The mix can be almost anything that will retain moisture. I used the Peat moss for its water retentive properties and they were not watered after they were installed ~2 - 2-1/2 months, but my zone is much cooler than yours. Good Luck.

            • #9
              all the airlayers i have done are open at the top and i water them like a poted plant.
              this time i would like to airlayer a caprifig that is not easy to revisit and water.
              this is the first year i have ordered coir and was thinking about useing that, but i am unsure if that is the best way to go. i am open to any and all suggestions from the forum members.
              thanks for the help!!!
              andreas-patras Peloponnisos Greece zone 9a

              Comment


              • #10
                Andreas,
                The plastic bottle air layer pots can be sealed tightly, electrical tape at one end to attach the pot to the branch and the correctly sized hole at the other end, possible stuffed with a "plug" for a tighter seal. I've also done several with Duct tape on the cut seams, but in my zone they only need to be protected from sunlight, they have remained moist for the duration without the additional sealing.
                For drier zones, larger containers will hold moisture longer. Attached is a 1 gallon that was left unattended for almost 2 months.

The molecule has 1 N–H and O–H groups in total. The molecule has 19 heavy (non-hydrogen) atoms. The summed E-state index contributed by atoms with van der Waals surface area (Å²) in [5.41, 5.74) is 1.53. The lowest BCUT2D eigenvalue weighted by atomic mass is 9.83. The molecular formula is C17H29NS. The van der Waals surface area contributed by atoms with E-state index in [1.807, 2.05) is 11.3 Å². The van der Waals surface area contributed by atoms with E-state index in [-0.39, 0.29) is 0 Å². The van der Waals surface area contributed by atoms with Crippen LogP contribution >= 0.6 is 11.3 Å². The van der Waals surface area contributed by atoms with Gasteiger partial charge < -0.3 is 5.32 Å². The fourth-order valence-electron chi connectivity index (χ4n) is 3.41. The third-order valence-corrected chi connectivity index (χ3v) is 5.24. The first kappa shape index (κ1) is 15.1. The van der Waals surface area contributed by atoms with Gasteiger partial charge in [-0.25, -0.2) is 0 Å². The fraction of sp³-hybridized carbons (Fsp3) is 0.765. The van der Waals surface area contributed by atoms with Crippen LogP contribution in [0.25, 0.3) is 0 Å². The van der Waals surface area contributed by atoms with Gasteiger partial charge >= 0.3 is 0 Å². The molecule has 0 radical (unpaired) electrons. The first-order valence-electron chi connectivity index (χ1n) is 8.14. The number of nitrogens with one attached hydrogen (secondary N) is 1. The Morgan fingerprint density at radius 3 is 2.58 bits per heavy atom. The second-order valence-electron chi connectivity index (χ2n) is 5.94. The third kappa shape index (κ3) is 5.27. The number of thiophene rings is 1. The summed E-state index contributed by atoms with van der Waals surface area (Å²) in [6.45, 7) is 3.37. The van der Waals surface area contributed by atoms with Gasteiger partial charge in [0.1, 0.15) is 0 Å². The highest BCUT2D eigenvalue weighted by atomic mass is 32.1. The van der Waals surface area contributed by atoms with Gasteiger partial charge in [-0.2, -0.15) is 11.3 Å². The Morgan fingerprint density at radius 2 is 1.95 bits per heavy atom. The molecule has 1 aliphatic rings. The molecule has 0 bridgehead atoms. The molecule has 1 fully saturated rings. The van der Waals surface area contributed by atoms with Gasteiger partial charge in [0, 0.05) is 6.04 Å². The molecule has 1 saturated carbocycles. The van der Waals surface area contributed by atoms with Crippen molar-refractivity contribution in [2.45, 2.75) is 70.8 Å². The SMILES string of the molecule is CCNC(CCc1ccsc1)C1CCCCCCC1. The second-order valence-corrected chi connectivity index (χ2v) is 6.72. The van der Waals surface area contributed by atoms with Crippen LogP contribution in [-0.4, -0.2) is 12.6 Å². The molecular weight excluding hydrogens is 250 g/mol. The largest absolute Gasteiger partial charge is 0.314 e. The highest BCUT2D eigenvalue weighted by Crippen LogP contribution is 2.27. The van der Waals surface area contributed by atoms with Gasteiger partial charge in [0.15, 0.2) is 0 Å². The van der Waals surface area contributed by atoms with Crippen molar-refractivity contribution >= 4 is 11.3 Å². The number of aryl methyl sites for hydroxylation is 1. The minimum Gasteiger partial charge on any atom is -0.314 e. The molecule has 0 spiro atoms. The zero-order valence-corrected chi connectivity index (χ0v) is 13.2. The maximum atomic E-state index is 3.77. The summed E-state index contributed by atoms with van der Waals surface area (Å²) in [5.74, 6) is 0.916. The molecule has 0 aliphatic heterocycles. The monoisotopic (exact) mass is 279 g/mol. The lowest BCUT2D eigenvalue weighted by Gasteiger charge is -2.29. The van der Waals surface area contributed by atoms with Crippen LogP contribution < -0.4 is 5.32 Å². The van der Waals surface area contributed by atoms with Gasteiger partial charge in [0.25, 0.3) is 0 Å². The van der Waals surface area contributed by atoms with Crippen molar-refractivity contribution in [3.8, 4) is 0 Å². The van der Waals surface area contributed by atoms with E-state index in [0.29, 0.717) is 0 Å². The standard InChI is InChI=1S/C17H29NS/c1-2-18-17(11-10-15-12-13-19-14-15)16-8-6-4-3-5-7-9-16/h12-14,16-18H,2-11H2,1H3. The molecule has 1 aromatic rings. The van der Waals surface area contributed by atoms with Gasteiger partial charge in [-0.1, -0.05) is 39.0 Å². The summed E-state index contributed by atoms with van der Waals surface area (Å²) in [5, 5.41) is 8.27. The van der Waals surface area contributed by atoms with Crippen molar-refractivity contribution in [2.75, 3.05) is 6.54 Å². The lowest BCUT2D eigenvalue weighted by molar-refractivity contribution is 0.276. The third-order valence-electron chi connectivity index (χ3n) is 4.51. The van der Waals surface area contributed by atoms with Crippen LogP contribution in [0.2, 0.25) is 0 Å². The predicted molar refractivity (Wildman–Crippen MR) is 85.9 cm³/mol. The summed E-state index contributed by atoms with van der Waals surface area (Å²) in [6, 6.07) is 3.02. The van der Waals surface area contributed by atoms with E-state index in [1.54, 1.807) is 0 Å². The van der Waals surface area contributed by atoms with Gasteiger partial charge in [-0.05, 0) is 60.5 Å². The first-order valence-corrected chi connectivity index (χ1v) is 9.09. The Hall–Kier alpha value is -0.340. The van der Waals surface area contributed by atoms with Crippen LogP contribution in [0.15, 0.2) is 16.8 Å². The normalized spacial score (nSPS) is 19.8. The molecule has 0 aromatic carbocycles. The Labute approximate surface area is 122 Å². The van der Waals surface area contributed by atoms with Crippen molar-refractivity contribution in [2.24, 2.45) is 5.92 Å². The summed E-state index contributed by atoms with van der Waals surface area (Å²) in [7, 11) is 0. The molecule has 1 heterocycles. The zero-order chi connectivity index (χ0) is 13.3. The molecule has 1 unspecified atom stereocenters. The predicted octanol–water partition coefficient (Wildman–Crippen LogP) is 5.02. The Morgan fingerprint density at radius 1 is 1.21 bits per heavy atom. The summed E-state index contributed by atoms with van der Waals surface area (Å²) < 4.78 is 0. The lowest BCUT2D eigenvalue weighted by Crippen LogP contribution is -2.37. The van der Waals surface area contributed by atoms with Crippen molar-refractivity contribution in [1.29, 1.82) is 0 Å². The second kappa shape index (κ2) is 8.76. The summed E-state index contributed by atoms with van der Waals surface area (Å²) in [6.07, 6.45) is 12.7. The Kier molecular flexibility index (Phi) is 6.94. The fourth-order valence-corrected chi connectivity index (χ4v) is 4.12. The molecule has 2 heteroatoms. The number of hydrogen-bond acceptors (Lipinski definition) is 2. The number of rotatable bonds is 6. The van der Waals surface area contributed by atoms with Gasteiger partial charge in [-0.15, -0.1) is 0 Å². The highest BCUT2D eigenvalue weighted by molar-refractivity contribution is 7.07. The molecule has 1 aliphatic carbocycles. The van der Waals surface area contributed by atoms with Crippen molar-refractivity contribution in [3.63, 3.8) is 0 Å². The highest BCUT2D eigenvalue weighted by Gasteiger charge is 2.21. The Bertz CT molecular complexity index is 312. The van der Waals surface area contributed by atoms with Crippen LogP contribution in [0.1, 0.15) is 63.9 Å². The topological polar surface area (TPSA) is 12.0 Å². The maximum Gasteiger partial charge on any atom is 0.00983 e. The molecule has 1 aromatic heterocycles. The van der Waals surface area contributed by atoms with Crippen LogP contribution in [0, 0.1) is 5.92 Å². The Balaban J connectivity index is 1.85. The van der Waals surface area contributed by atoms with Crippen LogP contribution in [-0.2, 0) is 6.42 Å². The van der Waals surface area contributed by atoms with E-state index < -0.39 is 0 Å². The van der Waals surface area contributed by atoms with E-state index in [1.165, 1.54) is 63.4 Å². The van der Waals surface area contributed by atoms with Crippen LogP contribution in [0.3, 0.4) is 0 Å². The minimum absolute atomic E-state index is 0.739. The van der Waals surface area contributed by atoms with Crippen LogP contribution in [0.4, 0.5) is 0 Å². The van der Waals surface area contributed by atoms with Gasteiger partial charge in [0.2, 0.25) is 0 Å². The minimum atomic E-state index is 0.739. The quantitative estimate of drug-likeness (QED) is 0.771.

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                1 gallon Nursery Pots used as air layer containers, they were split into the "clamshell", cut down one (1) side to center (1/2) of bottom in an "L", for installation on the branches and stems, but they had to be watered weekly.
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                Last edited by AscPete; 04-25-2015, 04:42 PM. Reason: added 1 gallon nursery pots used as air layer containers
                Pete R - Hudson Valley, NY - zone 5b

                Comment


                • #11
                  Narrative with photos.
                  You may only view thumbnails in this gallery. This gallery has 4 photos.
                  Littleton, CO (zone 5b) - In Containers
                  N.E. of Austin, TX (zone 8b)- In Ground.

                  Comment


                  • #12
                    Thanks for the GREAT pics and info, Pete.
                    Is there a limit on how many air layers a tree can handle at one time? I see the VdB had 4 at one time. I plan to do something similar on some of my potted trees but wasn't sure if it too many air layers at once was bad.
                    Frank ~ zone 7a VA

                    Comment


                    • AscPete
                      AscPete commented
                      Editing a comment
                      The VDB had 10...
                      I don't know if there is a "limit", IMO as long as the tree is growing healthy there shouldn't be a problem. I've harvested figs from larger air layers on in ground trees, but On smaller potted trees I wouldn't expect the air layers to also produce figs.

                    • drphil69
                      drphil69 commented
                      Editing a comment
                      Some of the energy created by leaves (sugars) would need to get to the roots or the roots would die or push new branches. I doubt there is any limit, figs are survivors.